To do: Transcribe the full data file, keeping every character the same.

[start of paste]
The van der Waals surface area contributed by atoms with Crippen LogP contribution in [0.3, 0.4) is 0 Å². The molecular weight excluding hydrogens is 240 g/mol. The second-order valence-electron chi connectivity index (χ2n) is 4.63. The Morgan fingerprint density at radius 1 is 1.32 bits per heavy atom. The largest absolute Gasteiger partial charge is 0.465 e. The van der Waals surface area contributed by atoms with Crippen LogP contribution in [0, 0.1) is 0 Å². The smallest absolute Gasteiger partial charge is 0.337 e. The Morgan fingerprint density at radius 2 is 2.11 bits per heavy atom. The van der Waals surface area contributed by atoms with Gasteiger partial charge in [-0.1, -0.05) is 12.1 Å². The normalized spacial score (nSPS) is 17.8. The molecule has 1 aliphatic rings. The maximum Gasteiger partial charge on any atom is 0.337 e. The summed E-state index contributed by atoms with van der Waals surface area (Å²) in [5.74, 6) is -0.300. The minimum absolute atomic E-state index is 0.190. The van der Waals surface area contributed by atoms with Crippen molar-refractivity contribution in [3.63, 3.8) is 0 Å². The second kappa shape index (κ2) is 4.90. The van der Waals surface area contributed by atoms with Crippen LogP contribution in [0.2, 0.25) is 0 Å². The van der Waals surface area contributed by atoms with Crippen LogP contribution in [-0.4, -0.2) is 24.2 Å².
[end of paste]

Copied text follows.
The van der Waals surface area contributed by atoms with Crippen LogP contribution in [0.3, 0.4) is 0 Å². The molecular weight excluding hydrogens is 240 g/mol. The second-order valence-electron chi connectivity index (χ2n) is 4.63. The Morgan fingerprint density at radius 1 is 1.32 bits per heavy atom. The largest absolute Gasteiger partial charge is 0.465 e. The van der Waals surface area contributed by atoms with Crippen LogP contribution in [0, 0.1) is 0 Å². The smallest absolute Gasteiger partial charge is 0.337 e. The Morgan fingerprint density at radius 2 is 2.11 bits per heavy atom. The van der Waals surface area contributed by atoms with Gasteiger partial charge in [-0.1, -0.05) is 12.1 Å². The normalized spacial score (nSPS) is 17.8. The molecule has 1 aliphatic rings. The maximum Gasteiger partial charge on any atom is 0.337 e. The summed E-state index contributed by atoms with van der Waals surface area (Å²) in [5.74, 6) is -0.300. The minimum absolute atomic E-state index is 0.190. The van der Waals surface area contributed by atoms with Crippen molar-refractivity contribution in [3.63, 3.8) is 0 Å². The second kappa shape index (κ2) is 4.90. The van der Waals surface area contributed by atoms with Crippen LogP contribution in [0.2, 0.25) is 0 Å². The van der Waals surface area contributed by atoms with Crippen LogP contribution in [-0.4, -0.2) is 24.2 Å².